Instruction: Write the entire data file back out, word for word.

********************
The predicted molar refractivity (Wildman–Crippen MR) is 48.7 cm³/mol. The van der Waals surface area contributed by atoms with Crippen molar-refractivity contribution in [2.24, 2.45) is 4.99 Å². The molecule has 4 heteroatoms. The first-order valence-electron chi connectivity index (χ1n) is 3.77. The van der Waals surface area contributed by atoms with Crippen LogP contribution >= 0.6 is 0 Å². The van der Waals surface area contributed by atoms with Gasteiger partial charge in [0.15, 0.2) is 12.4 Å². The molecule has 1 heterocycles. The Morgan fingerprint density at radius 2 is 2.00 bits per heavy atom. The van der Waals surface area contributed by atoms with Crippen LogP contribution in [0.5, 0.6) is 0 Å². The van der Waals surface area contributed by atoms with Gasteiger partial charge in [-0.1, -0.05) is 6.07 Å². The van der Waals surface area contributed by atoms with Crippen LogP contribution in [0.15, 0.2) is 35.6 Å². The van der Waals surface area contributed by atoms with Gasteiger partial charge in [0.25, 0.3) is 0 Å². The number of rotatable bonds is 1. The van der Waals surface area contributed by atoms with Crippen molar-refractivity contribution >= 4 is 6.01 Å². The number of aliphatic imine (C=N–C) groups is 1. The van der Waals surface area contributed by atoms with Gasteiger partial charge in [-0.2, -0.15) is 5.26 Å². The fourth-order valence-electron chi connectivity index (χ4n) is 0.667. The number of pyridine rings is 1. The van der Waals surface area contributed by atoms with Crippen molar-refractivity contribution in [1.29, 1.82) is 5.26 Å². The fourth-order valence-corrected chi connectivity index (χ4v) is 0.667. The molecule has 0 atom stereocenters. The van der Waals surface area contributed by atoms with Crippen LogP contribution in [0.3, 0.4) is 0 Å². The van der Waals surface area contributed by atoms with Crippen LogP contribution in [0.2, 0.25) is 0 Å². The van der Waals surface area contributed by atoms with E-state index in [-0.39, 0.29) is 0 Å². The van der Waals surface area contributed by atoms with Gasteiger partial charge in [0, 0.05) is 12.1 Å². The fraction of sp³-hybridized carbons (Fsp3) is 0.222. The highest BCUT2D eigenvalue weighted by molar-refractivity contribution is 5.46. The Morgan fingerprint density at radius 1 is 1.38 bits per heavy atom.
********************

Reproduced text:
The predicted molar refractivity (Wildman–Crippen MR) is 48.7 cm³/mol. The van der Waals surface area contributed by atoms with Crippen molar-refractivity contribution in [2.24, 2.45) is 4.99 Å². The molecule has 4 heteroatoms. The first-order valence-electron chi connectivity index (χ1n) is 3.77. The van der Waals surface area contributed by atoms with Crippen LogP contribution >= 0.6 is 0 Å². The van der Waals surface area contributed by atoms with Gasteiger partial charge in [0.15, 0.2) is 12.4 Å². The molecule has 1 heterocycles. The Morgan fingerprint density at radius 2 is 2.00 bits per heavy atom. The van der Waals surface area contributed by atoms with Crippen LogP contribution in [0.5, 0.6) is 0 Å². The van der Waals surface area contributed by atoms with Gasteiger partial charge in [-0.1, -0.05) is 6.07 Å². The van der Waals surface area contributed by atoms with Crippen LogP contribution in [0.15, 0.2) is 35.6 Å². The van der Waals surface area contributed by atoms with Gasteiger partial charge in [0.25, 0.3) is 0 Å². The number of rotatable bonds is 1. The van der Waals surface area contributed by atoms with Crippen molar-refractivity contribution >= 4 is 6.01 Å². The number of aliphatic imine (C=N–C) groups is 1. The van der Waals surface area contributed by atoms with Gasteiger partial charge in [-0.2, -0.15) is 5.26 Å². The fourth-order valence-electron chi connectivity index (χ4n) is 0.667. The number of pyridine rings is 1. The van der Waals surface area contributed by atoms with Crippen molar-refractivity contribution in [1.29, 1.82) is 5.26 Å². The fourth-order valence-corrected chi connectivity index (χ4v) is 0.667. The molecule has 0 atom stereocenters. The van der Waals surface area contributed by atoms with Crippen LogP contribution in [0.3, 0.4) is 0 Å². The van der Waals surface area contributed by atoms with Crippen LogP contribution in [0.2, 0.25) is 0 Å². The van der Waals surface area contributed by atoms with E-state index in [-0.39, 0.29) is 0 Å². The van der Waals surface area contributed by atoms with Gasteiger partial charge in [0, 0.05) is 12.1 Å². The fraction of sp³-hybridized carbons (Fsp3) is 0.222. The highest BCUT2D eigenvalue weighted by molar-refractivity contribution is 5.46. The Morgan fingerprint density at radius 1 is 1.38 bits per heavy atom.